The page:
WHILE children celebrated as schools shut down across the country, the reaction of the art and antiques trade to the heavy snow that swept over Britain last week was largely less exuberant.
A number of auctions in England were cancelled as a result of
weather conditions unseen for a decade. Sales from Yorkshire and
County Durham in the North to Surrey and West Sussex in the South
have had to be rescheduled.
The industry is now hoping that further snow forecast for this
coming week will not lead to any more disruption to the sales
However, business carried on unaffected for many and one auction
house in the provinces - Duke's of Dorchester - even said that
their sale was better attended as buyers hoped to grab a bargain
thinking their rivals would not be able to attend.
The heaviest fall of snow in the South of England for 18 years
meant that some buyers were unable to make the viewings of the
London flagship sales of Impressionist and Modern art at Sotheby's
and Christie's last Monday. But as the snow melted over the course
of the week, the auctions went ahead without any noticeable
However, dealers exhibiting at the Watercolours &
Drawings Fair, which opened in Covent Garden on February 4,
did report fewer visitors, citing the snow as a factor. The Newark
fair in Nottinghamshire which opened the day after was also hit by
the snow. Those travelling on the M1 faced long delays, while
outside stalls at the event had to be abandonned.
In the North and the West, a number of salerooms said they were
determined to press ahead after being hit by a second fall of snow
in the latter part of the week.
Despite waking up to 8in (20cm) of snow on February 5 - the
biggest fall in the country that day - the majority of staff at
Cirencester's Moore Allen & Innocent made it into work, one of
whom told ATG: "We're made of hardy stuff in Gloucestershire."
They were not anticipating having to reschedule their sporting
sale due to take place the following day, although they had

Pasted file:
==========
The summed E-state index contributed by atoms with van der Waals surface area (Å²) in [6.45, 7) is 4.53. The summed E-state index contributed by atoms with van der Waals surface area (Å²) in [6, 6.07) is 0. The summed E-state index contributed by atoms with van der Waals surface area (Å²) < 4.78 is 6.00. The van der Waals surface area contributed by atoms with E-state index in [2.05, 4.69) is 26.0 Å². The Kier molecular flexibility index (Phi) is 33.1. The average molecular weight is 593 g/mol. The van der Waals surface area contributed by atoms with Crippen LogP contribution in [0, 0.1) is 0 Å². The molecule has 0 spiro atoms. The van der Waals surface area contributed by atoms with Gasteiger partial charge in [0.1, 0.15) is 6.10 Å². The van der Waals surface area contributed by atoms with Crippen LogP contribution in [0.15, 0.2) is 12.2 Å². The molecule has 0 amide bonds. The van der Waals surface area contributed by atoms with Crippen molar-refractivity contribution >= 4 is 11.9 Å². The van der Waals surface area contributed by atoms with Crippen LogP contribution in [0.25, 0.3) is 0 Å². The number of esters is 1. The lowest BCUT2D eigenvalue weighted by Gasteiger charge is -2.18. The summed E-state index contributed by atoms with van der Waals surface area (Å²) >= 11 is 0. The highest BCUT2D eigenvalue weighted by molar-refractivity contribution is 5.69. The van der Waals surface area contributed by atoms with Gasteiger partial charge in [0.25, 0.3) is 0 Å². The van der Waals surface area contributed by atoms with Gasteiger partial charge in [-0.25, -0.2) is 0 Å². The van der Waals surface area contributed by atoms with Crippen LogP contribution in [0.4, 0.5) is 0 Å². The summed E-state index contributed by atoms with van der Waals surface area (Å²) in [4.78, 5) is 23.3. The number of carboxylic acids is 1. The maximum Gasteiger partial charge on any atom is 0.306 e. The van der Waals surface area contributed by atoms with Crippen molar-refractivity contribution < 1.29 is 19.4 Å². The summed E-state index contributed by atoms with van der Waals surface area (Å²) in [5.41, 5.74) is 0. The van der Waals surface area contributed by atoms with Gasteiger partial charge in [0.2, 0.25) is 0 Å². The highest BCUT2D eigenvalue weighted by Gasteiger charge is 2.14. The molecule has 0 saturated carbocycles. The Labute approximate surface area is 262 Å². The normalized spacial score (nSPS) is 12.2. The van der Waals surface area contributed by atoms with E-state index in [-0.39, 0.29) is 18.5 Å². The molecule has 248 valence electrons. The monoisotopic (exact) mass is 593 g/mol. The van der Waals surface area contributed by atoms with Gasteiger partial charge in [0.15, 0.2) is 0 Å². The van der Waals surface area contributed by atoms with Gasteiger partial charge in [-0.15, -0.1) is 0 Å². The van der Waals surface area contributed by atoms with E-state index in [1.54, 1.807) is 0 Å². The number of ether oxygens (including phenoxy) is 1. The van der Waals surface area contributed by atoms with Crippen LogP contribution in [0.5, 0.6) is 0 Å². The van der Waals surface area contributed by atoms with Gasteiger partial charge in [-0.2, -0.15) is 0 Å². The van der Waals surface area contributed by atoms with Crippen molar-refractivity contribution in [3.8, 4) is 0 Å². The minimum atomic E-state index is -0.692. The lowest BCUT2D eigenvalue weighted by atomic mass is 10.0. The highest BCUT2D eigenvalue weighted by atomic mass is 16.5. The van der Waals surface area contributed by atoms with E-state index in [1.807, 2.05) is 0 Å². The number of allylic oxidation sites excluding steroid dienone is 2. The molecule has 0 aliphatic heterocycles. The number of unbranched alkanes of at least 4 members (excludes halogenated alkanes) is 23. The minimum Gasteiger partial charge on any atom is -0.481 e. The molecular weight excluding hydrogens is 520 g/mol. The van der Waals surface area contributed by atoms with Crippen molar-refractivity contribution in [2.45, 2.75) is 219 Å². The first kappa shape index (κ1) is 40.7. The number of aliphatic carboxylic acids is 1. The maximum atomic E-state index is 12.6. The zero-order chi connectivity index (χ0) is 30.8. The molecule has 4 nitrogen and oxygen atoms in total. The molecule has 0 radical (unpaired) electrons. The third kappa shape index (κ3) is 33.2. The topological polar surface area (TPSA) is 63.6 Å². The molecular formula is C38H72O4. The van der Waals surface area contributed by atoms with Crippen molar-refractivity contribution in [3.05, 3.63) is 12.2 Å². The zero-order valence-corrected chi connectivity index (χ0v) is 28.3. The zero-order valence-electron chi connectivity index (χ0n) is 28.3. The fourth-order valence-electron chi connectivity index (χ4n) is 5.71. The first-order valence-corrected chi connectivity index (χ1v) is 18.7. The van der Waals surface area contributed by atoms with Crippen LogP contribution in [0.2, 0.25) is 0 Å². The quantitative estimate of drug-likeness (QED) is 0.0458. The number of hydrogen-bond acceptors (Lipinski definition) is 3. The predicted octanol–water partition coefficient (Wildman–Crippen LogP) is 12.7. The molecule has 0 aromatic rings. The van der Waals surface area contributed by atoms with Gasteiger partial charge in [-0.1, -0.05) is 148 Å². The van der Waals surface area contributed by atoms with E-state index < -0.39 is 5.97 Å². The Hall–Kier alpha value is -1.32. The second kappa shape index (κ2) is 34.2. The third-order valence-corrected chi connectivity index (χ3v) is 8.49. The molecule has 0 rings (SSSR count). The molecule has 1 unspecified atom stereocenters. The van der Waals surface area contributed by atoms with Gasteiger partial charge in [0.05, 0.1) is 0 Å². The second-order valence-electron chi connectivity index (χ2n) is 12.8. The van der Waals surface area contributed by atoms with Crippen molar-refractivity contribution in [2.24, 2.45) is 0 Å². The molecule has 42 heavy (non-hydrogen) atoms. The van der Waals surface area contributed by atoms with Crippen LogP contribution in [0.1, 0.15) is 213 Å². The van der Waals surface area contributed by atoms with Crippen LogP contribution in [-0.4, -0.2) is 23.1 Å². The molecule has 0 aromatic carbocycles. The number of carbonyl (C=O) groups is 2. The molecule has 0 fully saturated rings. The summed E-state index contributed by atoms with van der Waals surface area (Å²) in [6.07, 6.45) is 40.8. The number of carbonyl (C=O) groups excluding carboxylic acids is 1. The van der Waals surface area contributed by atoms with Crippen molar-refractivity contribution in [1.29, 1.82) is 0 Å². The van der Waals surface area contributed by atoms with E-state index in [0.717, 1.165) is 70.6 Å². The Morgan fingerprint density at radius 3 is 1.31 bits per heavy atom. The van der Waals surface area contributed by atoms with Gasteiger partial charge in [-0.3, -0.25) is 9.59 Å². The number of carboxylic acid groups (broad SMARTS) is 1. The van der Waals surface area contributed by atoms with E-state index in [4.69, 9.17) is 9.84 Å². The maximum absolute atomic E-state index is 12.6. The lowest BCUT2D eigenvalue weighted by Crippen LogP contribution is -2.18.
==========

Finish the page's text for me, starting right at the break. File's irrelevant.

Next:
considered delaying the start because of the hazardous conditions
on the roads.
After more snow falling on the morning of the sale itself, Moore
Allen auctioneer Philip Allwood said: "A few people have made it
in, but we have plenty of commissions and telephone bids - enough
for the auction to work."
They even decided to raise the estimate on a 1950s wooden sledge
from £50-80 to £80-120 after it generated extra interest at the
viewing. It finally was knocked down at £90.
In Scotland, McTears auctioneers said they were going ahead with
their sale on February 5, although forecasters were warning of more
heavy downfalls. Flights at nearby Glasgow airport had been
cancelled through the week, but the saleroom reported that the snow
had largely receded by Thursday.
Other changes resulting from adverse weather conditions last
week include the following:
• T. Vennett Smith, of Gotham Nottinghamshire (0115 983 0541)
postponed their February 3 sale of beer labels, ephemera and
postcards until the 10th and their February 4 sale of cigarette and
trade cards & matchboxes until the 11th.
• John Nicholsons of Fernhurst, West Sussex, (01428 653727) have
postponed their fine art sale of February 18-19 until the 25th and
• ELR Auctions of Sheffield, (0114 281 6161) have rescheduled
their February 6 sale for the 13th.
• Holloways of Banbury (01295 817777) have cancelled their
February 10 general sale. Their next sale will be the general sale
scheduled for February 24.
• Addisons of Barnard Castle, County Durham (01833 690545) have
postponed their sale by two weeks to Saturday, March 14.
Forecasts were coming through of more bad weather for this week,
so those wishing to attend auctions should check with the auction
house that sales are going ahead as planned before travelling.
By Alex Capon